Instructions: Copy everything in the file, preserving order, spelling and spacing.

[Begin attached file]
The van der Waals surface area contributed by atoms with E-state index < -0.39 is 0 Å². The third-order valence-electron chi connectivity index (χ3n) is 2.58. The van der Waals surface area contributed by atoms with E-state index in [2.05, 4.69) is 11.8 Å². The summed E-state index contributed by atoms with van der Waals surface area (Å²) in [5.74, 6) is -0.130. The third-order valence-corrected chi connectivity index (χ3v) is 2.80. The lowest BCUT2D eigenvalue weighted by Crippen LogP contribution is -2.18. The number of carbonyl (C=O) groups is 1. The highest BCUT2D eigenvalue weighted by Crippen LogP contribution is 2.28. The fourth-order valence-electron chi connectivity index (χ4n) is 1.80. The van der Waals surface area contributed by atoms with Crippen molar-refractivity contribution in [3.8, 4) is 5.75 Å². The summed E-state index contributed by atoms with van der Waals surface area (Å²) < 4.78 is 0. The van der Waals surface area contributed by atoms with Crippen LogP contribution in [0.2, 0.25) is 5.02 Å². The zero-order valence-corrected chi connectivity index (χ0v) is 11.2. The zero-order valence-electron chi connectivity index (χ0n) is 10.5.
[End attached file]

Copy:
The van der Waals surface area contributed by atoms with E-state index < -0.39 is 0 Å². The third-order valence-electron chi connectivity index (χ3n) is 2.58. The van der Waals surface area contributed by atoms with E-state index in [2.05, 4.69) is 11.8 Å². The summed E-state index contributed by atoms with van der Waals surface area (Å²) in [5.74, 6) is -0.130. The third-order valence-corrected chi connectivity index (χ3v) is 2.80. The lowest BCUT2D eigenvalue weighted by Crippen LogP contribution is -2.18. The number of carbonyl (C=O) groups is 1. The highest BCUT2D eigenvalue weighted by Crippen LogP contribution is 2.28. The fourth-order valence-electron chi connectivity index (χ4n) is 1.80. The van der Waals surface area contributed by atoms with Crippen molar-refractivity contribution in [3.8, 4) is 5.75 Å². The summed E-state index contributed by atoms with van der Waals surface area (Å²) < 4.78 is 0. The van der Waals surface area contributed by atoms with Crippen LogP contribution in [0.2, 0.25) is 5.02 Å². The zero-order valence-corrected chi connectivity index (χ0v) is 11.2. The zero-order valence-electron chi connectivity index (χ0n) is 10.5.